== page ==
Business’s approach towards Sustainable Development Goals: self-interest and cherry picking

Many businesses are profiting from a push for sustainability and ignoring bits they don’t like.

It has been over a year since the all 193 members of the United Nations adopted its 17 Sustainable Development Goals (SDGs).

From eliminating poverty to climate action and consumer responsibility, the SDGs represented businesses around the world with a framework to contribute to sustainability. Upon their adoption, companies from across the globe announced plans to integrate their business models around these targets.

Inevitably, an approach of enlightened self-interest has been taken towards these goals. Unilever CEO Paul Polman dubbed the SDGs as “the greatest economic opportunity of a lifetime.” Companies have zeroed in on SDGs that demonstrate the greatest potential impact and opportunity in areas that will help drive their own business growth. If there is room for profit in solving social problems like gender equality (SDG 5) and promoting decent work and sustainable growth (SDG 8), businesses are more inclined to cooperate.

Indeed, companies have long understood the benefit of being socially responsible. It is no longer enough to sell a decent product and offer good service. Customers are increasingly flocking to businesses which use their money for good. In fact, 78% of consumers from across the globe said they would be more likely to use the goods and services of an organisation who had signed up to the SDGs.

Most attractive to businesses is the potential to expand their global market share when adopting SGDs. Huge corporations like Google have long sought new customers in developing regions; places where there is more scope to make gains for the SGDs. In these regions, small and medium sized enterprises (SMEs) will play a crucial role in their countries’ development. Therefore, large multinationals are seeking to expand their brand by providing the necessary resources for SMEs to grow. In India, Google set a target to get 20 million SMEs online by 2017 by using the mobile app Google My Business. It’s part of the internet giant’s plan to get the ‘next billion’ of internet users working with its products.

Even when working under the goal to poverty elimination, big companies are finding ways to reach new markets. MasterCard has worked with financial institutions and governments to make the financial system more accessible to more than 180 million previously excluded people. By 2020, the service provider hopes to raise that number to 500 million. One example of MasterCard’s work was collaborating with the South African Social Security Agency to deliver government funds on 10 million debit cards. Thanks to this scheme, five million of the 16 million South Africans on benefits now have access to a formal financial tool for the first time. By expanding its market, the financial service provider has also given millions a tool out of poverty.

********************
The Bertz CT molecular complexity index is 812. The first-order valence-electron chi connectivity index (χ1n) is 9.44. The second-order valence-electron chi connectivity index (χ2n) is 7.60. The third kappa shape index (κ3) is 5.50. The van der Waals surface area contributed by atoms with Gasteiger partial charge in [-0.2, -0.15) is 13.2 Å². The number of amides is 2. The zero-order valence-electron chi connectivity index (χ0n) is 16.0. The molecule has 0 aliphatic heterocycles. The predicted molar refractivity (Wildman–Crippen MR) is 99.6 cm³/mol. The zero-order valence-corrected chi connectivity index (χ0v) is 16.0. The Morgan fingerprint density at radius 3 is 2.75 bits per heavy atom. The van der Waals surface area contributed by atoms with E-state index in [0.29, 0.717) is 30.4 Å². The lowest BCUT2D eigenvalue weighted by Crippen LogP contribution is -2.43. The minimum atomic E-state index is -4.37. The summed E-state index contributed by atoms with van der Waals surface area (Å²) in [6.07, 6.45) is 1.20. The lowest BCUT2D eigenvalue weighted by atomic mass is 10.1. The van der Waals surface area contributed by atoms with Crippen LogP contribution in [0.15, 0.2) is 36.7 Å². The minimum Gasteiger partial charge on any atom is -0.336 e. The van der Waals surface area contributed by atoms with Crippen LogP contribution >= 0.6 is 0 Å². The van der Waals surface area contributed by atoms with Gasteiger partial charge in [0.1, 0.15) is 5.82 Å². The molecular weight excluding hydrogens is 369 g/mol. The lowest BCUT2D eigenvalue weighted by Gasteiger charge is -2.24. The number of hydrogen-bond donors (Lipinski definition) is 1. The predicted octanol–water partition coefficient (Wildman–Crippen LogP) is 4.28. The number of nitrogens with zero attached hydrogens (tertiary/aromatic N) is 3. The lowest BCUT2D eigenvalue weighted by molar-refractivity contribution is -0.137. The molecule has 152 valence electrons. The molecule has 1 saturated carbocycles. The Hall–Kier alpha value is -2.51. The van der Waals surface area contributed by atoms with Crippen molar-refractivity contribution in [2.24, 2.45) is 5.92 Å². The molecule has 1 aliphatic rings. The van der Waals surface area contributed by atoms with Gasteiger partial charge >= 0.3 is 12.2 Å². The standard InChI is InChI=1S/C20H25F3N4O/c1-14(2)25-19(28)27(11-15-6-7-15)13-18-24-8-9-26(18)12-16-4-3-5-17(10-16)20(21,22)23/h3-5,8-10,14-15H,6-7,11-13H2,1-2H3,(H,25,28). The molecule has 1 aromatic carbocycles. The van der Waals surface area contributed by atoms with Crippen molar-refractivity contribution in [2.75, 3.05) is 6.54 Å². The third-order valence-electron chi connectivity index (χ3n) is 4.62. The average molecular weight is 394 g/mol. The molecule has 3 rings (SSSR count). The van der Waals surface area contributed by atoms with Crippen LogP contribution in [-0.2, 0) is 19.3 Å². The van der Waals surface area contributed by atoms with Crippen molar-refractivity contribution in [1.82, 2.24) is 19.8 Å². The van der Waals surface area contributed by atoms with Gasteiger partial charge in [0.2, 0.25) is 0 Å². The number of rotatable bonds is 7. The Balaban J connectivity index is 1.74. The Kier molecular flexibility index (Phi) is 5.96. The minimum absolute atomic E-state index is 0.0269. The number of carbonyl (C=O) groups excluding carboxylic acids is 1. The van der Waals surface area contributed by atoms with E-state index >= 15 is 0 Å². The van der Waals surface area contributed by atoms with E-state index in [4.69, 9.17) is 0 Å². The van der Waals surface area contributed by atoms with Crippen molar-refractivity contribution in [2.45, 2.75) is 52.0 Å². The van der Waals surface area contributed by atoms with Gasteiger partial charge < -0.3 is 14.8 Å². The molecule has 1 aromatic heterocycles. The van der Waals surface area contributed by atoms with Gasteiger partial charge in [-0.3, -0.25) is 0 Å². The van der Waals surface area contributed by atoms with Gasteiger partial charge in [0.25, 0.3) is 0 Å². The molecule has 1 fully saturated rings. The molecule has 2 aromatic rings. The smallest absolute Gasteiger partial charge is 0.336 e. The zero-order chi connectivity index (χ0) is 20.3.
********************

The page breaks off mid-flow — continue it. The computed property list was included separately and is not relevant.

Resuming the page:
But to avoid losses, companies have set out to cherry pick SDGs they thought to be most relevant to their business. The result of this means that some SDGs are left out in the cold. Businesses see little opportunity in goals to reduce inequalities (SDG 10) and conserving marine life (SDG 14) and saw little opportunity. As a result, there is little initiative for businesses to act.

One manager from a Colombian mining company said: “As a socially responsible organisation, we will respond to the SDGs and apply ourselves and implement those that impact the business and can be most effectively implemented for the common good.”

And although businesses see the big gains to be made from adopting SGDs, there is little convergence between companies and citizens on which SGDs are most important. People generally place quality education (SDG 4) and zero hunger (SDG 2) highly. Again, few businesses see much opportunity here.

This cherry picking also leads to an imbalance between regions. Rich regions are focusing primarily on climate action (SDG 13), while poorer regions are prioritising development challenges. Quality education (SG 4), came out top in Africa, for example. Indeed, respondents in Africa, Latin America and the Middle East are engaging most with the goals.

Worse of all, many businesses have chosen to ignore SDGs all together. According to two surveys, businesses are failing to integrate their plans to focus on sustainability, despite agreeing to play a key role in achieving the ambitious goals. With an estimated investment gap of at least $3tn annually across the SDGs for the next 15 years, private sector involvement is vital for success. Yet less than half of global companies now plan to integrate the goals into their business approach, according to Ethical Corporation’s State of Responsible Business 2016 report.

Progressive businesses and governments must recognise the need to evolve SDGs in order to unlock more sustainable development. This means giving the goals more bite.

Malcolm Preston, global sustainability leader at PwC has called on governments to enact more laws, incentives and deterrents for sustainability issues. Another idea is for policy-makers could also consider making corporate contributions to sustainable development mandatory, says Ashoka’s Archana Sinha. India, for example, has obliged major organisations to donate at least 2% of their net annual profit to charity.

With teeth, it is more likely that the SDGs will be achieved.